People who say it cannot be done should not interrupt those who are doing it. Welcome to From On High.

Tuesday, October 19, 2004


The invasion has begun. The air is filled with thousands of ladybugs. They swarm at the edge of the forest on the hill above the house; the proverbial cloud of insects. They cling to the cedar siding. They crawl through the cracks in the door to reach the warmth of our home. They land in your hair; stick to your clothing. Why? I don't know. Maybe its just a winter-is-coming act of self-preservation.

It's one of the many fascinating aspects of life here on the mountain. Bugs. We get lots of 'em. I'm no entomologist. Nor do I ever want to be a bug expert. But the little creatures sure can capture your attention.

Take the praying mantis. Have you ever seen one? A really big one? How about tousands of them? They roam the slopes below the house. Why are they there? I don't know. What do they eat? I don't know. But they make it very difficult to mow the grass. I am an animal rights person, after all. Er. Bug rights...oh, never mind. The downside to this story are the crows. We have a huge colony that dominates the skies in the area. They seem to like to eat the mantises. But that's enough of that.

Then there are the lightning bugs. They light up the darkness at night all across the valley below, briefly, and are gone. Only to reappear a few feet away, blink, and dart back into the darkness. An act of...what? Joy, I think. After all, they are only seen on the most wonderfully warm and serene summer nights. I tend to think they are flitting around in celebration of a chance to live, knowing perhaps that they have but a brief time.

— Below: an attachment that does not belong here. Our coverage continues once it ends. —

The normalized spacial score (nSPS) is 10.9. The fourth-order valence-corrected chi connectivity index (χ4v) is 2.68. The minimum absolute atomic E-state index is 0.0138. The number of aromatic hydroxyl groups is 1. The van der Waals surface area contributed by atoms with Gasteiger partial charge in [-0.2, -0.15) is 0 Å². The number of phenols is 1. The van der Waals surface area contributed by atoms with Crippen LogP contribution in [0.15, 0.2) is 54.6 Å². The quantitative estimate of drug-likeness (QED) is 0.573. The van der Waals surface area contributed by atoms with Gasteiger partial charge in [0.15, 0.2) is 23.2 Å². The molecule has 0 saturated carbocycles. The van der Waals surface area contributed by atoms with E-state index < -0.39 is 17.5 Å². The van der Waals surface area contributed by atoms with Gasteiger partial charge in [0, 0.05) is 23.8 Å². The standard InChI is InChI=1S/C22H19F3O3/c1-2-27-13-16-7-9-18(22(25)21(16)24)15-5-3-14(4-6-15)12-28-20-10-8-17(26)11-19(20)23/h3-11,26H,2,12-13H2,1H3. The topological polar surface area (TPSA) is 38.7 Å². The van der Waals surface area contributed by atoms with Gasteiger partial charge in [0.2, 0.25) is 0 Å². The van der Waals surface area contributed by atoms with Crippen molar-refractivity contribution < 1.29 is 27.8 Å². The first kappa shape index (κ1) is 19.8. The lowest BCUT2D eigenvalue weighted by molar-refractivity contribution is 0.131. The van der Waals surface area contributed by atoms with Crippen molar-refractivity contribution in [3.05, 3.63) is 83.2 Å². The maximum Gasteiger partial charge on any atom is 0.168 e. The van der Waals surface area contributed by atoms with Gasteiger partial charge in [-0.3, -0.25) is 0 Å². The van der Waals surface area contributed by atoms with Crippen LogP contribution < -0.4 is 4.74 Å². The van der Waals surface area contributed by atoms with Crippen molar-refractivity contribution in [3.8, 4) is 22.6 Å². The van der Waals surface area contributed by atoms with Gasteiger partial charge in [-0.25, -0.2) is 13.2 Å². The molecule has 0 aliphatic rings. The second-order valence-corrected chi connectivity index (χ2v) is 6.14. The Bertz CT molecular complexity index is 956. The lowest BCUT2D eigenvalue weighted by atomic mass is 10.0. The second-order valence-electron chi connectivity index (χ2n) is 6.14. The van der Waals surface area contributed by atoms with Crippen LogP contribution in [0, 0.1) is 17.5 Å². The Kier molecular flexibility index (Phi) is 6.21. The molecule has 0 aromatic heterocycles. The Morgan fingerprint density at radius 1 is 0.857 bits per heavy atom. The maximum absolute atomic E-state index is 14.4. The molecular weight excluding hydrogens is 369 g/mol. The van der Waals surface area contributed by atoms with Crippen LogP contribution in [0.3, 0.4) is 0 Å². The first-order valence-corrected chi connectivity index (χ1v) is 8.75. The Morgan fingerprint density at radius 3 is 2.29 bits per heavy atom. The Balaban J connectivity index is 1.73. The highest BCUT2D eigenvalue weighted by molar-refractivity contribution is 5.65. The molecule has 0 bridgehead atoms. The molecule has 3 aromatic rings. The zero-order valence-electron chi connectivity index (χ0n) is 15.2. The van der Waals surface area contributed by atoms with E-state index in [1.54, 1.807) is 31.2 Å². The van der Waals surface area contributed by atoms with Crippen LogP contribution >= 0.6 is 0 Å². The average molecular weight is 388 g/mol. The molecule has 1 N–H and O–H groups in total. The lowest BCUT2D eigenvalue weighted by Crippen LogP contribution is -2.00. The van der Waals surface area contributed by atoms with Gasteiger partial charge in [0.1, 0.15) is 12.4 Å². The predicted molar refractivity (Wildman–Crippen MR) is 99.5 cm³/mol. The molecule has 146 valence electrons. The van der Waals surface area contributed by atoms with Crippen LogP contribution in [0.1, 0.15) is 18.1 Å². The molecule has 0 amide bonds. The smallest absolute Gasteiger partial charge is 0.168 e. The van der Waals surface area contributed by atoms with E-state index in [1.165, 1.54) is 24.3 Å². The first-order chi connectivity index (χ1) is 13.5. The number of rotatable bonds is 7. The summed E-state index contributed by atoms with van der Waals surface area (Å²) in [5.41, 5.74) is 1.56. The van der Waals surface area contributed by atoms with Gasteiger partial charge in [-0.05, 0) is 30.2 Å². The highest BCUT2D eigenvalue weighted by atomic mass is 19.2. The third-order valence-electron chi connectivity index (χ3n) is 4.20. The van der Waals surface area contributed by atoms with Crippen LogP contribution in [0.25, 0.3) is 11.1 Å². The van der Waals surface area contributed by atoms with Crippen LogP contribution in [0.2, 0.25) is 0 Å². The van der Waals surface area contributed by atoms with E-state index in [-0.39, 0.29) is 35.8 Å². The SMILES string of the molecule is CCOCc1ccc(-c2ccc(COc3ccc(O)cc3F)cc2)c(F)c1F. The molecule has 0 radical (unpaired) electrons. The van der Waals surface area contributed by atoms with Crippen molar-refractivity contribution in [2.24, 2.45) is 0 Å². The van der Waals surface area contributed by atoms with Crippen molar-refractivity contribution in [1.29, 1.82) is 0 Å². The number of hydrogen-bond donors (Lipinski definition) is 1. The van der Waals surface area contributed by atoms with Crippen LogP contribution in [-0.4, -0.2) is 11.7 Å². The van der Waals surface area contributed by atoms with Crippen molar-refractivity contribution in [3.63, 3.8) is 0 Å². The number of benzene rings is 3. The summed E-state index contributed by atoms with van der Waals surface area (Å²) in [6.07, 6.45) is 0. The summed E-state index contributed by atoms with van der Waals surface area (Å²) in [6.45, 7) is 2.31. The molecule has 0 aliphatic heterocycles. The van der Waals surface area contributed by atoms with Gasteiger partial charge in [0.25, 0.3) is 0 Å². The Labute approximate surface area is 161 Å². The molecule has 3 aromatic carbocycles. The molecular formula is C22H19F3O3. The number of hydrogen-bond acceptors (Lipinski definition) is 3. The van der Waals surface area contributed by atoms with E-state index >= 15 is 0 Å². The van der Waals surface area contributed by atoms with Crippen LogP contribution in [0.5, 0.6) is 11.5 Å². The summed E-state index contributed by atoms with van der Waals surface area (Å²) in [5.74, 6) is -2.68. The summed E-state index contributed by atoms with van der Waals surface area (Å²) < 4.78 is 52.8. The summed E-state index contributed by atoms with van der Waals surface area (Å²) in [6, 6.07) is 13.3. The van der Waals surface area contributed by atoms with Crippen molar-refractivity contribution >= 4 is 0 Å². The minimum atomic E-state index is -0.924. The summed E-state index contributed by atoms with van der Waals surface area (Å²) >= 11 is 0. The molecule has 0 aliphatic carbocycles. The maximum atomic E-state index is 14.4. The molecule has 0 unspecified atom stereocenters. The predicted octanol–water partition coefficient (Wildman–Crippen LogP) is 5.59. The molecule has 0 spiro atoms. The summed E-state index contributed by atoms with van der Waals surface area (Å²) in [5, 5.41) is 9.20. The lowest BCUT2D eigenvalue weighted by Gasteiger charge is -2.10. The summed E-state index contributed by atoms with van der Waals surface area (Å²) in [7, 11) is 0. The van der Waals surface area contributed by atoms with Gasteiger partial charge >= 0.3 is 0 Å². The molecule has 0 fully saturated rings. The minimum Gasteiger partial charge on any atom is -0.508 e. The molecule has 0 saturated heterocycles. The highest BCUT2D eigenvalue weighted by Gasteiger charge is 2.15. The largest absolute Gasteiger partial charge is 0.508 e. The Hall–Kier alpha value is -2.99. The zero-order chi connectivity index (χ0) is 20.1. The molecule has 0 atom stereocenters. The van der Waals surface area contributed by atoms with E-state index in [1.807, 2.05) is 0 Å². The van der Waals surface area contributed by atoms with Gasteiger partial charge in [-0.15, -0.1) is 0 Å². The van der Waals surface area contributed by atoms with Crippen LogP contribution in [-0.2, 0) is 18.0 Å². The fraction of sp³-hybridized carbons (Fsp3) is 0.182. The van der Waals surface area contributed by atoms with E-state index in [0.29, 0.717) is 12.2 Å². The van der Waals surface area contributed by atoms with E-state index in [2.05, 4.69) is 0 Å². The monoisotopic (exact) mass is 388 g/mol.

And spiders. For some reason (we need that entomologist!) they begin to appear in the early autumn. By the hundreds. They weave their webs in every eave, most windows, in the bushes. They are found in the house, in the barn, in the garage, hanging from the trees. Big ugly, hairy black ones, "daddy long-legs," and small stubby fierce-looking little devils. They all seem to have voracious appetites - for other insects.

We get a lot of moths on the mountain too. Some are huge, colorful, and breathtakingly delicate. Others are simply dull gray. The moths seem to supplant the butterflies, which appear in the spring and flutter about all summer. By the hundreds. One learns to drive slowly down the gravel turnpike so as to not smash the many butterflies that seem to like to gather in the roadbed, particularly when its damp. There are not enough butterflies in this world to have them decorate the front grill of my Ford Escape.

We are well into autumn now. Most of the butterflies are gone. As are the lightning bugs. The moths and the ladybugs will go - wherever they go - when the temperature dips well below freezing. Come December, when the winter winds begin and the air is bone-chilling, snow will be knee-deep and all the bugs will have moved on. Somehow, I think they are the smarter creatures.